Third Cornhill Test

ENGLAND v INDIA 1986

Jack Bannister

A stoppage of 48 minutes for bad light and rain after tea on the fifth day tantalisingly denied both sides the opportunity of winning a match which fluctuated throughout on a dry, brown pitch. Needing 236 to register a record third successive victory over England, who would then have equalled their worst losing streak of eight successive Tests, established in 1921, India ended 62 runs short with five wickets in hand.

In deciding to revert to five specialist batsmen, England made five changes, including one enforced by Dilley's reporting unfit on the morning of the game with a tooth abscess. Benson and Radford made their Test débuts, while Foster, Gower, and Edmonds returned. The changes brought the number of players used by England in the three-match series to 19, compared with 13 by India, who reverted to the side which won at Lord's, Amarnath and Chetan Sharma having recovered after injury.

Gatting won the toss and batted, but superb swing bowling by Kapil Dev sent back Gooch and Athey in seven balls without a run on the board. Although Gower hit a brilliant 49 off 81 deliveries in 112 minutes, when he was out at 88, Gatting was the last front-line batsman left. Moreover, Gatting was dependent on a brittle-looking middle-lower order to extract maximum benefit from first use of a wearing pitch. Yet the next four partnerships added 96, 94, 49 and 40 with the captain playing an unbeaten innings of 183 in 387 minutes. Gatting faced 294 balls and hit two sixes and 20 fours in a demonstration of technique and character which forced Kapil Dev into a less positive approach than he had shown in the previous two Tests.

England's total of 390 should have ensured a crucial first-innings lead on a pitch which was unreliable in bounce and, although slow in pace, became more helpful to seam and spin bowlers alike as the game progressed. Such a pitch was hardly satisfactory for a five-day game. But Foster alone, among a disappointing trio of faster bowlers, threatened consistently to take wickets. This, combined with a surprising under-use of Emburey, who did not bowl on the third day until the 62nd over, allowed India also to reach 390. It was the first time both innings had finished level in a Test match since New Zealand and Pakistan, 402 each at Auckland, and West Indies and Australia, 428 each at Kingston, accomplished the feat in February 1973. Amarnath and Azharuddin, with 79 and 64 respectively, came nearest to a major innings, but it was India's batting depth which denied England any advantage after three days, other than that of bowling last.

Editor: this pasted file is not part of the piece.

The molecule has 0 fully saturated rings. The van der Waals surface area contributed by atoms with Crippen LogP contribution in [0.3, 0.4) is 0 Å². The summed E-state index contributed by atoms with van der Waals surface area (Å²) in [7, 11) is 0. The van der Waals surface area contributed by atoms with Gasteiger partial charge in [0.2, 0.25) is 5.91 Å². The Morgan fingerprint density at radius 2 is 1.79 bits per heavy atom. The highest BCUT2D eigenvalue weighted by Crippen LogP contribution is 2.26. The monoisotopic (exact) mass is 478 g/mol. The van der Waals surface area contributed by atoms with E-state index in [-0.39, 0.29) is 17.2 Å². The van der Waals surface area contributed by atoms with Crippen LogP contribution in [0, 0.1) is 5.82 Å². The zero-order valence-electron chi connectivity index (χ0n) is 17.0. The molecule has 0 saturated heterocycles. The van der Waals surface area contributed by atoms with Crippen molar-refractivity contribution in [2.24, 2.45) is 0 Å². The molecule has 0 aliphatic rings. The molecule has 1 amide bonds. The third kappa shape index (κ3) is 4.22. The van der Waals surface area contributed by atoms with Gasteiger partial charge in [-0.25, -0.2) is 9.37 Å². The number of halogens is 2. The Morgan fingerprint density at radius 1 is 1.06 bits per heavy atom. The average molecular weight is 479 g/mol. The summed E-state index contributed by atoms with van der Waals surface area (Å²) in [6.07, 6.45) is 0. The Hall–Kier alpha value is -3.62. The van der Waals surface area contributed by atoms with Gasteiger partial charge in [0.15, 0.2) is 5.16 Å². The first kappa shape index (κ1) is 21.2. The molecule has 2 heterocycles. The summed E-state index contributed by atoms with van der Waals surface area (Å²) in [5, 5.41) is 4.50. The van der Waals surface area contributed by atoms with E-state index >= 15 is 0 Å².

In England's second innings, their first five batsmen all established themselves, but none played a decisive innings. Hostile seam bowling by Chetan Sharma more than compensated for Kapil's absence with a back injury by inducing a mid-innings collapse which reduced the home side from 152 for two to 190 for seven in 15 overs. His six wickets gave him ten for 188 in the match, making him only the fourth Indian to take ten wickets in a match against England, and India were left a minimum of 84 overs in which to win.

For the second time in the match, Gavaskar and Srikkanth punished Foster and Radford, each conceding 17 runs from their first three overs. They put on 58 in 39 minutes, but once Edmonds came on to bowl to the worn Pavilion end, India's confident progress was checked. He had Srikkanth caught, sweeping, and almost an hour later broke through with three of the four wickets to fall in 38 deliveries for four runs. A score of 126 for five off 55 overs at the tea interval promised an exciting last session, with England holding a slight advantage, but the weather's intervention snuffed out India's chance of victory.

Azharuddin held firm against Gatting's attacking fields in the 18 overs after the final resumption, and his unbeaten 29 in 37 overs, together with More's 31 in 36, denied England a win they could have achieved had they bowled better in the first innings - and still might have achieved had Emburey been used more judiciously in both innings.

The Man of the Match was Gatting. The attendance for the five days was 42,750 with takings of £248,323.

© John Wisden & Co
 
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